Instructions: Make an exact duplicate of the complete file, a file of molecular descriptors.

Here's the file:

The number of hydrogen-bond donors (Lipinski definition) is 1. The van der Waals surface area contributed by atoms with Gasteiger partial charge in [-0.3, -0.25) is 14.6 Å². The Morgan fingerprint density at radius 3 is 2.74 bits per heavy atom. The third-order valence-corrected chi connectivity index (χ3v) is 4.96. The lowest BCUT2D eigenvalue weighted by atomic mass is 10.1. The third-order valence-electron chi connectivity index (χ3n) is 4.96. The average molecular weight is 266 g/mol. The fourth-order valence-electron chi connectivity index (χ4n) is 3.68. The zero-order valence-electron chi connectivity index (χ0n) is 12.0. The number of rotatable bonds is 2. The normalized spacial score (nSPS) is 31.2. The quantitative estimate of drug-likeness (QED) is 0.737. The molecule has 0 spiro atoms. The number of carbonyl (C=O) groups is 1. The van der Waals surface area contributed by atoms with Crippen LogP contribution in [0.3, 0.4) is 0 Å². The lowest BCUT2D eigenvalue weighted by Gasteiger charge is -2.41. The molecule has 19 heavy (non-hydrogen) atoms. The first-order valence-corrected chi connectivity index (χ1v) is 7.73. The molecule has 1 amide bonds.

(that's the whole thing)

The number of hydrogen-bond donors (Lipinski definition) is 1. The van der Waals surface area contributed by atoms with Gasteiger partial charge in [-0.3, -0.25) is 14.6 Å². The Morgan fingerprint density at radius 3 is 2.74 bits per heavy atom. The third-order valence-corrected chi connectivity index (χ3v) is 4.96. The lowest BCUT2D eigenvalue weighted by atomic mass is 10.1. The third-order valence-electron chi connectivity index (χ3n) is 4.96. The average molecular weight is 266 g/mol. The fourth-order valence-electron chi connectivity index (χ4n) is 3.68. The zero-order valence-electron chi connectivity index (χ0n) is 12.0. The number of rotatable bonds is 2. The normalized spacial score (nSPS) is 31.2. The quantitative estimate of drug-likeness (QED) is 0.737. The molecule has 0 spiro atoms. The number of carbonyl (C=O) groups is 1. The van der Waals surface area contributed by atoms with Crippen LogP contribution in [0.3, 0.4) is 0 Å². The lowest BCUT2D eigenvalue weighted by Gasteiger charge is -2.41. The molecule has 19 heavy (non-hydrogen) atoms. The first-order valence-corrected chi connectivity index (χ1v) is 7.73. The molecule has 1 amide bonds.